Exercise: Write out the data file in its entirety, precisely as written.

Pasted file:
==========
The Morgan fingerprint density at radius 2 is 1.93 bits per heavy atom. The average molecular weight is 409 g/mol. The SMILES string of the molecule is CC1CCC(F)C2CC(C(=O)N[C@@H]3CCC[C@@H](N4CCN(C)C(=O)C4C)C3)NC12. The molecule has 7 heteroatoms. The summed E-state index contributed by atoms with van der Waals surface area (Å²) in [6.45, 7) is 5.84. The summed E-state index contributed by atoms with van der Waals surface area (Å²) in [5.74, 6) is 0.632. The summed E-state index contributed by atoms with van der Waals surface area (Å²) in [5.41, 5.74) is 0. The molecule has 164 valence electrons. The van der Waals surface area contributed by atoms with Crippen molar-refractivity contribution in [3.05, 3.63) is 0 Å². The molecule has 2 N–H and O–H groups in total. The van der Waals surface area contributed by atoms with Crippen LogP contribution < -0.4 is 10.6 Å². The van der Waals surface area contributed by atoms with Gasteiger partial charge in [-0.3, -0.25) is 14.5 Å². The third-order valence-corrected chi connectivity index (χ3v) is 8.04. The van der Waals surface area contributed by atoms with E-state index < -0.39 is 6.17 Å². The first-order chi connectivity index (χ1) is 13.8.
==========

The Morgan fingerprint density at radius 2 is 1.93 bits per heavy atom. The average molecular weight is 409 g/mol. The SMILES string of the molecule is CC1CCC(F)C2CC(C(=O)N[C@@H]3CCC[C@@H](N4CCN(C)C(=O)C4C)C3)NC12. The molecule has 7 heteroatoms. The summed E-state index contributed by atoms with van der Waals surface area (Å²) in [6.45, 7) is 5.84. The summed E-state index contributed by atoms with van der Waals surface area (Å²) in [5.74, 6) is 0.632. The summed E-state index contributed by atoms with van der Waals surface area (Å²) in [5.41, 5.74) is 0. The molecule has 164 valence electrons. The van der Waals surface area contributed by atoms with Crippen molar-refractivity contribution in [3.05, 3.63) is 0 Å². The molecule has 2 N–H and O–H groups in total. The van der Waals surface area contributed by atoms with Crippen LogP contribution < -0.4 is 10.6 Å². The van der Waals surface area contributed by atoms with Gasteiger partial charge in [-0.3, -0.25) is 14.5 Å². The third-order valence-corrected chi connectivity index (χ3v) is 8.04. The van der Waals surface area contributed by atoms with E-state index < -0.39 is 6.17 Å². The first-order chi connectivity index (χ1) is 13.8.